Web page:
Oana Popescu: “EU enlargement must be a process of shared responsibilities”

, by Marie Jelenka Kirchner

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Oana Popescu: “EU enlargement must be a process of shared responsibilities”

Oana Popescu has experienced European politics from almost all angles, having become known as the founder of the Romanian Global Focus think tank, among other things. This year, she is running for the European Parliament. Marie Jelenka Kirchner met her to discuss the European enlargement strategy for the Western Balkans and the lessons learnt from the EU enlargement towards Romania.

Marie Jelenka Kirchner (MK): In 2018, the EU presented its ‘credible enlargement perspective’ to the countries of the Western Balkans. How credible is this perspective in reality?

Oana Popescu (OP): I think we have unfortunately lost a lot of credibility, partly because of the perception of inconsistency on the part of the European Union. More often than not, steps forward are actually taken not in connection to progress on reforms, but according to political circumstances. There is also a perception that the EU has consented to this being a very top-down, rather paternalistic process, and an elite-driven movement.

MK: What are the three biggest challenges right now with regard to the enlargement of the European Union?

OP: On the EU side, it would be making sure that they design the process in a way that they can then really measure countries according to the progress they have made. Secondly, that the EU delivers internally according to its own rules and principles and thirdly, that the EU does not just work with the elites, but with the societies. It is important to understand that this is also a process of Europeanisation and modernisation, not just of integration. Enlargement is not just the adoption of the acquis, but it is actually the transformation of society, of politics, of economy.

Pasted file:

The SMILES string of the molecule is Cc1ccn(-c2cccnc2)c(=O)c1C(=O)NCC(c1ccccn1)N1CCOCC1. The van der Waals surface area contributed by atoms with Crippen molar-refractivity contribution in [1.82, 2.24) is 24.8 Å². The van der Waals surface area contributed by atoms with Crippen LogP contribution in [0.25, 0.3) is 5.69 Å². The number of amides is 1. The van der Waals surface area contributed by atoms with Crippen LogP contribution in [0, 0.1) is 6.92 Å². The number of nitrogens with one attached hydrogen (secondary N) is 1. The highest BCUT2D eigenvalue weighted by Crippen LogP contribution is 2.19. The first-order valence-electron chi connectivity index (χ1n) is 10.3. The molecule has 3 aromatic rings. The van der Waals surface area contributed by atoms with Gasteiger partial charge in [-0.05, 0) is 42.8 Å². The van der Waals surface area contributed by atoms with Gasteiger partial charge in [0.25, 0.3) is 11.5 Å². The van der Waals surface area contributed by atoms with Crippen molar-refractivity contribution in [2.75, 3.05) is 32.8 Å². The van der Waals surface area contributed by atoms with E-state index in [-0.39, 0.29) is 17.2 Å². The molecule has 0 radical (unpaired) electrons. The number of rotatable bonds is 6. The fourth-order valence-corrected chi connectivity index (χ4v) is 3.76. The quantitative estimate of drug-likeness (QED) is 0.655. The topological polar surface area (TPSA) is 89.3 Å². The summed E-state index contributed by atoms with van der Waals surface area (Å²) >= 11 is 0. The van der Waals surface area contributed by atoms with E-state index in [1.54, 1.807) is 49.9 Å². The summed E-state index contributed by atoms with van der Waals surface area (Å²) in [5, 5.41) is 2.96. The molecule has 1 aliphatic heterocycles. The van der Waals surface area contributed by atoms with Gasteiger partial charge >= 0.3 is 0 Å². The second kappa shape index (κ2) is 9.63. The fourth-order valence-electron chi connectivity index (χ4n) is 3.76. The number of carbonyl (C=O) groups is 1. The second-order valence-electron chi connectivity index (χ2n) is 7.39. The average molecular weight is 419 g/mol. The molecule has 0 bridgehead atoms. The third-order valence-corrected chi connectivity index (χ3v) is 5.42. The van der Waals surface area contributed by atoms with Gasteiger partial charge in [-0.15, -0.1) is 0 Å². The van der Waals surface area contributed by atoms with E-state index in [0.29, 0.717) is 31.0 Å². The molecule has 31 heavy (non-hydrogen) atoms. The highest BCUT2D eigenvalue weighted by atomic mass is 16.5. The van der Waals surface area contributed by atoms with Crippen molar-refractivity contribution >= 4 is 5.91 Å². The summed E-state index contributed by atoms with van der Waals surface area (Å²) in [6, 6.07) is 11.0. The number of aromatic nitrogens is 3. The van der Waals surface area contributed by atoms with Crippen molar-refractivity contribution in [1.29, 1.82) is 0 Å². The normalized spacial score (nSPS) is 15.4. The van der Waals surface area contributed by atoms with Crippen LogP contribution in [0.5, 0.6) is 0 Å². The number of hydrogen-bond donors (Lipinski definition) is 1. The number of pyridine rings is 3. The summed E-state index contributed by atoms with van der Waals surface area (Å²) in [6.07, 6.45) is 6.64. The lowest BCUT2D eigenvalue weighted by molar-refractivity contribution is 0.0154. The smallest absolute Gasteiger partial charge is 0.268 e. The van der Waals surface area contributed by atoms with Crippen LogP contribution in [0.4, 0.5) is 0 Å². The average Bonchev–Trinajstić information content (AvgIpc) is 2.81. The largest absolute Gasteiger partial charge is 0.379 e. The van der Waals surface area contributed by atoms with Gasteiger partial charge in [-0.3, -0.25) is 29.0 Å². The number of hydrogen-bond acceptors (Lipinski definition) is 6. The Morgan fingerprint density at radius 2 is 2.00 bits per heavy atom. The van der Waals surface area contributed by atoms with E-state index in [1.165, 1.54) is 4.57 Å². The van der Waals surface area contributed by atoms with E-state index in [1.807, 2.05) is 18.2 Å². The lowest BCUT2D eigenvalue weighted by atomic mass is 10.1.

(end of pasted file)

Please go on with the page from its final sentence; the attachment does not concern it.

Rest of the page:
MK: And what are the biggest challenges as regards the accession countries?

OP: They have to actually make it credible that they genuinely choose EU integration and that they don’t just want the benefits. This must be a process of shared responsibilities on both sides. I think the Western Balkans unfortunately have developed this mentality of “well, if we don’t like what the EU is doing then we are just going to fake reforms on our own side and try to walk away with the maximum of benefits whilst making the minimum of actual reforms.” The hypocrisy has to stop on both sides.

MK: Does EU enlargement have a credible future?

OP: I don’t believe that the process has lost so much credibility that it has no future. Quite the opposite, and I think it starts to dawn on both the EU and the Western Balkans that both sides are imperfect, that the EU has its own crisis and that the Western Balkans always have their own crises. But if we keep looking towards the overarching goal and show that we want to do this together, then we will be able to do this.

MK: You are from Romania, a country which is very often criticised in Western Europe for not being the “ideal new” member in the EU. Is there anything from that specific perspective that could be drawn as a lesson for further enlargement?